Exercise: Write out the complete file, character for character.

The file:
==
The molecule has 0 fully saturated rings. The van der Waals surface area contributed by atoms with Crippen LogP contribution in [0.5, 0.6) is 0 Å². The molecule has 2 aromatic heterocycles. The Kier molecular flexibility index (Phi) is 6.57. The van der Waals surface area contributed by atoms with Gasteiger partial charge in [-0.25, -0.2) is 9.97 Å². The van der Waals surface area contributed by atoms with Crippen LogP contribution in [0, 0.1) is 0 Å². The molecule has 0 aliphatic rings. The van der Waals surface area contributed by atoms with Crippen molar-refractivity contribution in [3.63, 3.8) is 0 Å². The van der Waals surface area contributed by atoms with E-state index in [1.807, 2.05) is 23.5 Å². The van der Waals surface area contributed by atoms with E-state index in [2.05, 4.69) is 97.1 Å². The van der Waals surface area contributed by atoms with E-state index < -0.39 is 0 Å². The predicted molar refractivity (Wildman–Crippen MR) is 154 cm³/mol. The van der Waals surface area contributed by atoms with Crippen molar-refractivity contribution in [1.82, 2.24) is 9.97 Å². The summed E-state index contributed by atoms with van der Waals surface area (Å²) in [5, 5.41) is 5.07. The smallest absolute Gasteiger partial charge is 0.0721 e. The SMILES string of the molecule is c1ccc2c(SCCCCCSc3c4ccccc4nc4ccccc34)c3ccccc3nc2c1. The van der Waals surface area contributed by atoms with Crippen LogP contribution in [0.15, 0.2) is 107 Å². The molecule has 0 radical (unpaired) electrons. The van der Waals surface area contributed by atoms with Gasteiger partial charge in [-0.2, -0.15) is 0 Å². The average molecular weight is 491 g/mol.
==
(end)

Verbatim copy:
The molecule has 0 fully saturated rings. The van der Waals surface area contributed by atoms with Crippen LogP contribution in [0.5, 0.6) is 0 Å². The molecule has 2 aromatic heterocycles. The Kier molecular flexibility index (Phi) is 6.57. The van der Waals surface area contributed by atoms with Gasteiger partial charge in [-0.25, -0.2) is 9.97 Å². The van der Waals surface area contributed by atoms with Crippen LogP contribution in [0, 0.1) is 0 Å². The molecule has 0 aliphatic rings. The van der Waals surface area contributed by atoms with Crippen molar-refractivity contribution in [3.63, 3.8) is 0 Å². The van der Waals surface area contributed by atoms with E-state index in [1.807, 2.05) is 23.5 Å². The van der Waals surface area contributed by atoms with E-state index in [2.05, 4.69) is 97.1 Å². The van der Waals surface area contributed by atoms with E-state index < -0.39 is 0 Å². The predicted molar refractivity (Wildman–Crippen MR) is 154 cm³/mol. The van der Waals surface area contributed by atoms with Crippen molar-refractivity contribution in [1.82, 2.24) is 9.97 Å². The summed E-state index contributed by atoms with van der Waals surface area (Å²) in [5, 5.41) is 5.07. The smallest absolute Gasteiger partial charge is 0.0721 e. The SMILES string of the molecule is c1ccc2c(SCCCCCSc3c4ccccc4nc4ccccc34)c3ccccc3nc2c1. The van der Waals surface area contributed by atoms with Crippen LogP contribution in [0.15, 0.2) is 107 Å². The molecule has 0 radical (unpaired) electrons. The van der Waals surface area contributed by atoms with Gasteiger partial charge in [-0.2, -0.15) is 0 Å². The average molecular weight is 491 g/mol.